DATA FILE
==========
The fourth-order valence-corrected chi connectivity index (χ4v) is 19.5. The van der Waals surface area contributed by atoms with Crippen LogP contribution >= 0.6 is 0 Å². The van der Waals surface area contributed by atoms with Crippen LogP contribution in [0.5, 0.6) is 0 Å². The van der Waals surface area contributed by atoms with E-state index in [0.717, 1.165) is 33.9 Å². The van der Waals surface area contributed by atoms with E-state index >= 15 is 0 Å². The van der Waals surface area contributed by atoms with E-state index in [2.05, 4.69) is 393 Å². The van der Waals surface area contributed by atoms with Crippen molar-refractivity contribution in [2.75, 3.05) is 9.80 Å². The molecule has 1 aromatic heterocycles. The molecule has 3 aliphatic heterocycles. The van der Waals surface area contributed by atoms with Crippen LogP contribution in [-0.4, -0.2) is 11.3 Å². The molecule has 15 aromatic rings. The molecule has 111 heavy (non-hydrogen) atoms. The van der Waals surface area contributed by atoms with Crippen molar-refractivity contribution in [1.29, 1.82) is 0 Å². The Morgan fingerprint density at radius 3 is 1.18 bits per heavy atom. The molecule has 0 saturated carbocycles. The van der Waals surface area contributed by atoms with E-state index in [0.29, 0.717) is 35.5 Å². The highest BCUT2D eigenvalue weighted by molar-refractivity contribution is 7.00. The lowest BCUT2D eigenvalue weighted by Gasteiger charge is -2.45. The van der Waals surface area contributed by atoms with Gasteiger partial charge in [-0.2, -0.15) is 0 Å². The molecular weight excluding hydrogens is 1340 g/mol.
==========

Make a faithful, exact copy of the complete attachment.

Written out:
The fourth-order valence-corrected chi connectivity index (χ4v) is 19.5. The van der Waals surface area contributed by atoms with Crippen LogP contribution >= 0.6 is 0 Å². The van der Waals surface area contributed by atoms with Crippen LogP contribution in [0.5, 0.6) is 0 Å². The van der Waals surface area contributed by atoms with E-state index in [0.717, 1.165) is 33.9 Å². The van der Waals surface area contributed by atoms with E-state index >= 15 is 0 Å². The van der Waals surface area contributed by atoms with E-state index in [2.05, 4.69) is 393 Å². The van der Waals surface area contributed by atoms with Crippen molar-refractivity contribution in [2.75, 3.05) is 9.80 Å². The molecule has 1 aromatic heterocycles. The molecule has 3 aliphatic heterocycles. The van der Waals surface area contributed by atoms with Crippen LogP contribution in [-0.4, -0.2) is 11.3 Å². The molecule has 15 aromatic rings. The molecule has 111 heavy (non-hydrogen) atoms. The van der Waals surface area contributed by atoms with Crippen molar-refractivity contribution in [1.29, 1.82) is 0 Å². The Morgan fingerprint density at radius 3 is 1.18 bits per heavy atom. The molecule has 0 saturated carbocycles. The van der Waals surface area contributed by atoms with E-state index in [0.29, 0.717) is 35.5 Å². The highest BCUT2D eigenvalue weighted by molar-refractivity contribution is 7.00. The lowest BCUT2D eigenvalue weighted by Gasteiger charge is -2.45. The van der Waals surface area contributed by atoms with Gasteiger partial charge in [-0.2, -0.15) is 0 Å². The molecular weight excluding hydrogens is 1340 g/mol.